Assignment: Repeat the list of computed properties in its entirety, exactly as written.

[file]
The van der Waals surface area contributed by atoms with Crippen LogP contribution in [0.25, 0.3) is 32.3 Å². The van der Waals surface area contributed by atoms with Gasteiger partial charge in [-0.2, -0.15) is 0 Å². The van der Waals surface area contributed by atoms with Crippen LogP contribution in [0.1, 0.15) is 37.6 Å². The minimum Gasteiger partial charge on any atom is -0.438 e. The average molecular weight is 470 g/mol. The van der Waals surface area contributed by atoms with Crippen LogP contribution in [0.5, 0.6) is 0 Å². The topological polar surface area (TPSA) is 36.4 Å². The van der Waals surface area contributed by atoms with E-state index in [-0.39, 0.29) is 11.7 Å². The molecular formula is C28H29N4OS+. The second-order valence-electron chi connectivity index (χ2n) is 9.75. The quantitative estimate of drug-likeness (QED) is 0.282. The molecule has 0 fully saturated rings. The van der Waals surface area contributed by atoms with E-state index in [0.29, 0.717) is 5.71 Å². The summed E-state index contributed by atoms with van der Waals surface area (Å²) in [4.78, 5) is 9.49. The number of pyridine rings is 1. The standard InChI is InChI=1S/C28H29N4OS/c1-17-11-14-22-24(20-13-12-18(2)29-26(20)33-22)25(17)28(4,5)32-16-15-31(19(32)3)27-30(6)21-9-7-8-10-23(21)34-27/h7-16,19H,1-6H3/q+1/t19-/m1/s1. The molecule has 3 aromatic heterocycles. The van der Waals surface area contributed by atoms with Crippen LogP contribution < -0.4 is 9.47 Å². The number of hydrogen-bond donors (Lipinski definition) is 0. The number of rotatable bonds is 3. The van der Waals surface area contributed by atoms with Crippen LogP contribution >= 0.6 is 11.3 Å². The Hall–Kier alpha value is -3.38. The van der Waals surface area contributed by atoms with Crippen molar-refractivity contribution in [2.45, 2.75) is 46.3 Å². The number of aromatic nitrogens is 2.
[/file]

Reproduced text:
The van der Waals surface area contributed by atoms with Crippen LogP contribution in [0.25, 0.3) is 32.3 Å². The van der Waals surface area contributed by atoms with Gasteiger partial charge in [-0.2, -0.15) is 0 Å². The van der Waals surface area contributed by atoms with Crippen LogP contribution in [0.1, 0.15) is 37.6 Å². The minimum Gasteiger partial charge on any atom is -0.438 e. The average molecular weight is 470 g/mol. The van der Waals surface area contributed by atoms with Crippen LogP contribution in [0.5, 0.6) is 0 Å². The topological polar surface area (TPSA) is 36.4 Å². The van der Waals surface area contributed by atoms with E-state index in [-0.39, 0.29) is 11.7 Å². The molecular formula is C28H29N4OS+. The second-order valence-electron chi connectivity index (χ2n) is 9.75. The quantitative estimate of drug-likeness (QED) is 0.282. The molecule has 0 fully saturated rings. The van der Waals surface area contributed by atoms with E-state index in [0.29, 0.717) is 5.71 Å². The summed E-state index contributed by atoms with van der Waals surface area (Å²) in [4.78, 5) is 9.49. The number of pyridine rings is 1. The standard InChI is InChI=1S/C28H29N4OS/c1-17-11-14-22-24(20-13-12-18(2)29-26(20)33-22)25(17)28(4,5)32-16-15-31(19(32)3)27-30(6)21-9-7-8-10-23(21)34-27/h7-16,19H,1-6H3/q+1/t19-/m1/s1. The molecule has 3 aromatic heterocycles. The van der Waals surface area contributed by atoms with Crippen LogP contribution < -0.4 is 9.47 Å². The number of hydrogen-bond donors (Lipinski definition) is 0. The number of rotatable bonds is 3. The van der Waals surface area contributed by atoms with Crippen LogP contribution >= 0.6 is 11.3 Å². The Hall–Kier alpha value is -3.38. The van der Waals surface area contributed by atoms with Crippen molar-refractivity contribution in [2.45, 2.75) is 46.3 Å². The number of aromatic nitrogens is 2.